Bruce Baguley was born in Hamilton in 1941. He was interested in science from a very early age and spent a lot of time reading books about astronomy and atomic physics. He was also inspired by the ABC radio series, 'Drama of Medicine', which emphasised the connections between research scientists and doctors. While Bruce was interested in a career in science, 'I didn't know how to do it because there seemed to be no track there. And even, you know, when I finally decided to go to university they didn't have the subjects that I was interested in'.
Where Life's Gone Wrong (1988)
Bruce initially planned to work in a hospital laboratory after high school. He changed his mind when his older brother cautioned him: 'if you get that job all you'll do is analyse urine every day. [Laughs] So, that put me off'. He had also considered studying medicine, but the course was not yet available in Auckland. As the first member of his extended family to attend university, 'I think the idea of going to medical school [in Dunedin] was too scary for me, and Auckland was closer'. Bruce's first exposure to cancer research came when he attended a talk by Bruce Cain in the Chemistry Department in 1962. As a third-year undergraduate student, he was struck by the idea that he could study cancer and work on its treatment. He describes his decision to undertake a PhD in molecular biology.
Bruce Baguley. ACSRC.
After completing his MSc and PhD, Bruce undertook a two-year postdoctoral fellowship with Ciba Biological Research Laboratories, a pharmaceutical company located in Basel, Switzerland. He learned to speak German and sailed on MS Achille Lauro to Genoa, Italy, before taking the train to Basel. It was an 'immensely interesting' time. The company not only gave him a lot of freedom with his research but he also gained exposure to leading international scientists for whom Switzerland was a popular holiday destination. Bruce had also contacted research institutes in the United States for postdoctoral opportunities. Yet, 'I found out that if I went on an immigration visa to the States I could be eligible for drafting [for the Vietnam War], and that really influenced my decision to go to Europe'. During the second year of his fellowship, he received an invitation from Bruce Cain to join the Auckland Cancer Research Laboratory. He discusses his work with Bruce Cain following his return to New Zealand in 1968. His work also involved collaborating with clinicians, especially hematologist John Buchanan, to collect blood samples from patients at Auckland Hospital to test how they responded to an anti-cancer drug.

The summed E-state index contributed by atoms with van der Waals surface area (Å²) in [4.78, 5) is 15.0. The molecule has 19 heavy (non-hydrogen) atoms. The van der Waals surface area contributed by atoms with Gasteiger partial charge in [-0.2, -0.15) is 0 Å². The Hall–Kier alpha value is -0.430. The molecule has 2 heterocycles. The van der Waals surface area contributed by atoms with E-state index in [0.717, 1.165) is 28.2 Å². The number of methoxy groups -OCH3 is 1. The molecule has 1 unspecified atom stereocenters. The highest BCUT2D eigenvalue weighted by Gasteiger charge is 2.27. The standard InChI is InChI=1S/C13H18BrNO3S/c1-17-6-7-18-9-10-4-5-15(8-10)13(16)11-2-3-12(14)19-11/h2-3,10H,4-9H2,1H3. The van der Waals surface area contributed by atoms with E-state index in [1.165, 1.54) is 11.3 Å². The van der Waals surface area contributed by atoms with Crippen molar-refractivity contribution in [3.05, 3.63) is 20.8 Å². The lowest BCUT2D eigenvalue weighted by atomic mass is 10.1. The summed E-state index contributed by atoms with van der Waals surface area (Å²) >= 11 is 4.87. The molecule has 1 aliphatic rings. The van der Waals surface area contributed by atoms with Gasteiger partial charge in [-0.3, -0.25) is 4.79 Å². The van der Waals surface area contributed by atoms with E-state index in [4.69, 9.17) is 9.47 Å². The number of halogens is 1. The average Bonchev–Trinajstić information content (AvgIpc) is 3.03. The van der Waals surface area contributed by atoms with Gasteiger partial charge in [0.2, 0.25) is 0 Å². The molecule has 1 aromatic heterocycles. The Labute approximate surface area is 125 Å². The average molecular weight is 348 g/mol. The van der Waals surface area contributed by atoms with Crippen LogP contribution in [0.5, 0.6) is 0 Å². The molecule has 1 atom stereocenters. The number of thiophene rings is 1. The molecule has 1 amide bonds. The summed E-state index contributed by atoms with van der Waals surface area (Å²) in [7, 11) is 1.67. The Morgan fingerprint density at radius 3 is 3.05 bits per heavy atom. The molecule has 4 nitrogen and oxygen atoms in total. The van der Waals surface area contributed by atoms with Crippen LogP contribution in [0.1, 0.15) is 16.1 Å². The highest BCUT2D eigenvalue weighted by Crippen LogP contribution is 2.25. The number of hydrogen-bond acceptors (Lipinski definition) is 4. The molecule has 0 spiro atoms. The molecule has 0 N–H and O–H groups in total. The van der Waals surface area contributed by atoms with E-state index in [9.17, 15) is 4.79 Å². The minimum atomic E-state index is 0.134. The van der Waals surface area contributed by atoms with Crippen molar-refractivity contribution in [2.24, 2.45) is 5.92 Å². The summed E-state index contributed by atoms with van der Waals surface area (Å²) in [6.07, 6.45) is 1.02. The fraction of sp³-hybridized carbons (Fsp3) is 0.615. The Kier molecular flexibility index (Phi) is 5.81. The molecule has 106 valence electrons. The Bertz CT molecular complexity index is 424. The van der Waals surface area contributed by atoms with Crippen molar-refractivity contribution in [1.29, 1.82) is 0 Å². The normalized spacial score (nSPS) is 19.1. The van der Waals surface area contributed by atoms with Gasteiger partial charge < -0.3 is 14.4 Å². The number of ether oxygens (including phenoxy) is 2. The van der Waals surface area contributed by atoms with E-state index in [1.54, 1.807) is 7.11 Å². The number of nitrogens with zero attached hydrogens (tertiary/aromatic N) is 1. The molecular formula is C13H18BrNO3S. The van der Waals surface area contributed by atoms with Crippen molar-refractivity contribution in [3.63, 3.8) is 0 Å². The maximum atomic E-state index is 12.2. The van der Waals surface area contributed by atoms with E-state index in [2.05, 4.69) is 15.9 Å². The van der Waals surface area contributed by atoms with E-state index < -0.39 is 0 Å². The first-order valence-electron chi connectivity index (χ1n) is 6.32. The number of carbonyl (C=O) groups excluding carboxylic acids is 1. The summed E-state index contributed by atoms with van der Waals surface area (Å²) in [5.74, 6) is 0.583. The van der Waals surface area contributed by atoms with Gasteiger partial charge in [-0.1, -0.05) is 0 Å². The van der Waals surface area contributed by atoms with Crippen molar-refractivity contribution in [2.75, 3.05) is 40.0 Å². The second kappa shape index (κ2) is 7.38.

Bruce Cain and Bruce Baguley. ACSRC
In 1972, Bruce became the first member of the Auckland Cancer Research Laboratory to join the NZSO. He had heard about the Society that was forming in Dunedin and recalls some scepticism from his colleagues, 'I suppose it always happens when one group sets themselves up as the national centre'. He remembers the 'slight embarrassment' of accidentally interrupting a presentation during an NZSO meeting when he was visiting his sister at the University of Otago Medical School. Bruce has been a member of the NZSO ever since. He served as vice president from 1985 to 1986 and as president from 1987 to 1989. He delivered the Bruce Cain Memorial Lecture in 2009.
The 'information exchange' that the NZSO facilitated became especially important during a major clinical trial for an anti-cancer drug in 1983. It was the 'first trial of that type in New Zealand' and involved several scientists and clinicians working together. The NZSO meetings provided Bruce and his colleagues with a forum to speak to researchers in other parts of the country about their work. They had promoted the trial to honour Bruce Cain after his sudden death in January 1981. Bruce explained: 'that idea of bringing people together with different backgrounds and going all the way from molecular design to clinical trial was really what Bruce Cain wanted to happen, and it did happen. So, I think it's quite an achievement.'
Bruce is the Co-Director of the Auckland Cancer Research Centre. He was elected a Fellow of the Royal Society of New Zealand and an Officer of the New Zealand Order of Merit for services to cancer research in 2002. He was awarded the Sir Charles Hercus Medal for scientific or technological work of great merit in biomedical sciences and technologies in 2006 and was appointed the title of Distinguished Professor in 2011.
Bruce delivering a seminar on his career in medical research, May 2018.